If you have the chance...read this book...you will not regret it -;)

Greetings,

Blag.
Development Culture.

lunes, 27 de octubre de 2014

LeapTV - Game System Review

I have always love LeapFrog so when I read that we're planning to release a brand new gaming console...I couldn't stop myself from pre-ordering it -;)

LeapTV is in my opinion...a mix between Education, Wii and XBox Kinnect...just enough to keep our little ones engaged, exercised, happy and practice their school skills...


The console comes with a control and a Kinnect like sensor...but no cartrige games...however...it includes a "Pet Play World" game when you register it online...it's a nice game where you need to pick a pet and take care of him/her -;)

Of course...I couldn't left my daughter with just one included game...so I bought a couple more -:)


Kart Racing Supercharged is a "Mario Kart" like game where the kids needs to solve some math questions in order to get better equipment for their cars...

Sports! includes nine games like Super Goallie, Skateboarding and Bowling...and here kids needs to use their addition, subtraction, patterns and shapes skills...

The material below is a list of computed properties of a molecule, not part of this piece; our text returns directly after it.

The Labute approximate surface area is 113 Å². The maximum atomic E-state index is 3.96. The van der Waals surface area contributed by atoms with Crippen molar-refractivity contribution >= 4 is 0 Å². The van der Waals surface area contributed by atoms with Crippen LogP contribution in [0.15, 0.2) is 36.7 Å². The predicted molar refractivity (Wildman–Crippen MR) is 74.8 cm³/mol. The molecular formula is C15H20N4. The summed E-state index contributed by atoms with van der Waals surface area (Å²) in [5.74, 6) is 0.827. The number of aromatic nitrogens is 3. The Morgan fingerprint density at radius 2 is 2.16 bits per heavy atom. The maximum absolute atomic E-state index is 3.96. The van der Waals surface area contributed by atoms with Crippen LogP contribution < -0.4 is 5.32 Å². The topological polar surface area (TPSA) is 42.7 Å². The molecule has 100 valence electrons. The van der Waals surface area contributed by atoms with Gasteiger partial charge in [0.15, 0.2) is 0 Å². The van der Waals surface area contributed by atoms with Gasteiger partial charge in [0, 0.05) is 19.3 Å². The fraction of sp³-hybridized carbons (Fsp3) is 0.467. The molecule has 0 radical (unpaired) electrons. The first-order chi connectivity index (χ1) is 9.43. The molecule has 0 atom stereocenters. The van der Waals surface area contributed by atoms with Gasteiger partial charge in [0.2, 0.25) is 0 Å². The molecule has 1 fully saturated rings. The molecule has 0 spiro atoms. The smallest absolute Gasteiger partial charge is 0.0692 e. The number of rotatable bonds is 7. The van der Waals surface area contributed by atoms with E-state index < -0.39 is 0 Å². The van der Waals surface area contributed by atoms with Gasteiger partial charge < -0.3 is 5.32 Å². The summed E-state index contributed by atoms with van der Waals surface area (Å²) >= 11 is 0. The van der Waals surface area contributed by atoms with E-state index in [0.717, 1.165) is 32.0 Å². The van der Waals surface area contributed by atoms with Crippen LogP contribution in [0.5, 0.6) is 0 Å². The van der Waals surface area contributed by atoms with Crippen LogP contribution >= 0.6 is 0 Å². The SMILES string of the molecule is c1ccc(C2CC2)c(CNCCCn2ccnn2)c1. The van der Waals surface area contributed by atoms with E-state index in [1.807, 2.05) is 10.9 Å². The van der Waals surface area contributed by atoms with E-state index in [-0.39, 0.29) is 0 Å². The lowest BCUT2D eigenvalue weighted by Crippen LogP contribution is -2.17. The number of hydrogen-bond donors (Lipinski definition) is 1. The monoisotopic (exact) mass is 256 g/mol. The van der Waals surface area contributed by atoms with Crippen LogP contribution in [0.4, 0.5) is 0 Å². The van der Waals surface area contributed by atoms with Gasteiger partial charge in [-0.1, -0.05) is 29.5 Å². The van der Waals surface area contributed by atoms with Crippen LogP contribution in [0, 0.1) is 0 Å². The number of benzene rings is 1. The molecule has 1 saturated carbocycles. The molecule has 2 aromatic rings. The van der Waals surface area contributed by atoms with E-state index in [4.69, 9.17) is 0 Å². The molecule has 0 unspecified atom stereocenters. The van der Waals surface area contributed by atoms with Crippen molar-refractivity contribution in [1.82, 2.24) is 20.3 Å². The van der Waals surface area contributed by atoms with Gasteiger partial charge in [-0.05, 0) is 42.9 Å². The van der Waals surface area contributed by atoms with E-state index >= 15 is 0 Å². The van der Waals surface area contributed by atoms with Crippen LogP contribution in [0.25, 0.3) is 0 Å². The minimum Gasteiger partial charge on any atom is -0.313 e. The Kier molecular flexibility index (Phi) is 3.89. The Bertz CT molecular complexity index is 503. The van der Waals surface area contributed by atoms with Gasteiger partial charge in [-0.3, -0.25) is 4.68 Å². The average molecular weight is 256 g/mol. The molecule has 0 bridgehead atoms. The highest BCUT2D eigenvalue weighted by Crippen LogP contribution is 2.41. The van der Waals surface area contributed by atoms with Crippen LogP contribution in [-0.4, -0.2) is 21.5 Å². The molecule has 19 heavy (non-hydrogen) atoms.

The un-boxing and setup was of course pretty easy and the controller is wireless...


This picture is from the "Pet Play World" game...


And here's the skateboarding game on Sports!


Kart Racing Supercharged is really nice too -;)


I can say...LeapFrog and LeapTV haven't disappoint me at all...this is a great gaming console for little kids and they will open their App Store soon...so the fun will never end -;)

Greetings,

Blag.
Development Culture.

jueves, 16 de octubre de 2014

Realm of Racket - Book Review

I just finished reading Realm of Racket a book about Racket -:)


The book has 316 pages...so it's a big book...

It starts with the basics of Rackets but very quickly jumps into creating games with Racket...which is something really cool...specially if you want to build games with Racket...

The book comes with some nice and funny comic strips telling us the story of Chad and how using Racket he manage to solve some interesting challenges...

One thing that I didn't like too much about the book...is that I believe that some games are too long and even complex which kind of defeat the purpose of being a beginners book...

Anyway...the book comes with a lot of useful information and will make you be right on track with your Racket learning -;)

You will learn about Recusion, Lambdas, Loops, GameUI and Networking...





Racket is a powerful but strange programming language...so this book will help you to get more comfortable...

If you want to learn Racket in a fun way and built some nice games in the process...then this book is for you -:)

Greetings,

Blag.
Development Culture.